Search This Blog

Tuesday, July 23, 2013


The bicycle is an ingenious mobility device. It gets you from A to B and lets you observe your surroundings at a leisurely pace.
It is usually lightweight, and it provides an intimate visual, aromatic, and auditory connection to the world around you. In dense urban environments, riding a bicycle for short distances is often faster than traversing the same distance via car.
While the bicycle has many virtues, it also prompts people to go overboard. It’s often lauded as the transportation of tomorrow and the savior of cities. It is not. It is called transportation. It is not. That’s because the bicycle is not, strictly defined, a transport device. Ever try to carry a watermelon on a bicycle? (Yes, it can be done, but how much else could you carry?)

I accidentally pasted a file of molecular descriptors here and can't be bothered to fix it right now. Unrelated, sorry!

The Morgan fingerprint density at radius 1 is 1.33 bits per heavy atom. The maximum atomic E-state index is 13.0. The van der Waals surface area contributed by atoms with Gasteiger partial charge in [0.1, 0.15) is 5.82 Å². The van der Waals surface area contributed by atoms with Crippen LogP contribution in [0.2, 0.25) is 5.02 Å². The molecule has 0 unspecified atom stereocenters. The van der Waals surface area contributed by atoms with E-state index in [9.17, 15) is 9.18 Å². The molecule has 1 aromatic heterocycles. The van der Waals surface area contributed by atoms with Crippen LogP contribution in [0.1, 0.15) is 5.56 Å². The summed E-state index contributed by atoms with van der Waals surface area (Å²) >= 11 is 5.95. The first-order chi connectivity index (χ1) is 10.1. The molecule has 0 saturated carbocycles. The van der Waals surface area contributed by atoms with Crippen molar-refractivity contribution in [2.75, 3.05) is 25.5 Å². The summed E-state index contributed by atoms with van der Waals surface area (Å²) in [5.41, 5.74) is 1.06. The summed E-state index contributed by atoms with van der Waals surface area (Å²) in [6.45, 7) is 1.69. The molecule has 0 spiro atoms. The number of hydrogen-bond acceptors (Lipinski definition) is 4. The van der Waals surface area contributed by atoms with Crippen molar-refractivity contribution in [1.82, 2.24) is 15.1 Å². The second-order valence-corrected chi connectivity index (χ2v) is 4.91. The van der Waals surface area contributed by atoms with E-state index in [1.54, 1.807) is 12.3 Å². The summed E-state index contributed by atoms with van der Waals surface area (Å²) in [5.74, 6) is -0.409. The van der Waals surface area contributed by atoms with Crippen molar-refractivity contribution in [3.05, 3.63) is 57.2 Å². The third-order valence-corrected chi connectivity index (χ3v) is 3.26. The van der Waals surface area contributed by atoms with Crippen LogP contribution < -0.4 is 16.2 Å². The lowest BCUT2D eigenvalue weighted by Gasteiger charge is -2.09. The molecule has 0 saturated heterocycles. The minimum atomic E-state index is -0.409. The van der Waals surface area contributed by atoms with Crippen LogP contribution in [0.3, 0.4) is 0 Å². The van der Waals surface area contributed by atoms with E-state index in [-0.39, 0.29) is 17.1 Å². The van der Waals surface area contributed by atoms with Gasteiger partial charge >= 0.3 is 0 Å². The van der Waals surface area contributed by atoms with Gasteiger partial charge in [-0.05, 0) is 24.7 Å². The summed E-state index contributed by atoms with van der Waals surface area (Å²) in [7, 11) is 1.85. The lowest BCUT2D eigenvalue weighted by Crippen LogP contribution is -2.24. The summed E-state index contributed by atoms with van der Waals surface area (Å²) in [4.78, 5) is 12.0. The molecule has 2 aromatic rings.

The bicycle is a biomechanical device that depends on the rider for balance and propulsion. It therefore operates under rigid limitations: the physical condition (and therefore age) of the rider, seasons and weather conditions, and terrain. If bicycles are used for multilane travel, particularly in urban context, their riders are seriously endangered. Cars making right turns are a particular threat.
Today, there is an almost messianic insistence that bicycles should be a part of the urban transit mix. Bicycle marathons in cities tie up traffic to celebrate liberation from the automobile...


Post a Comment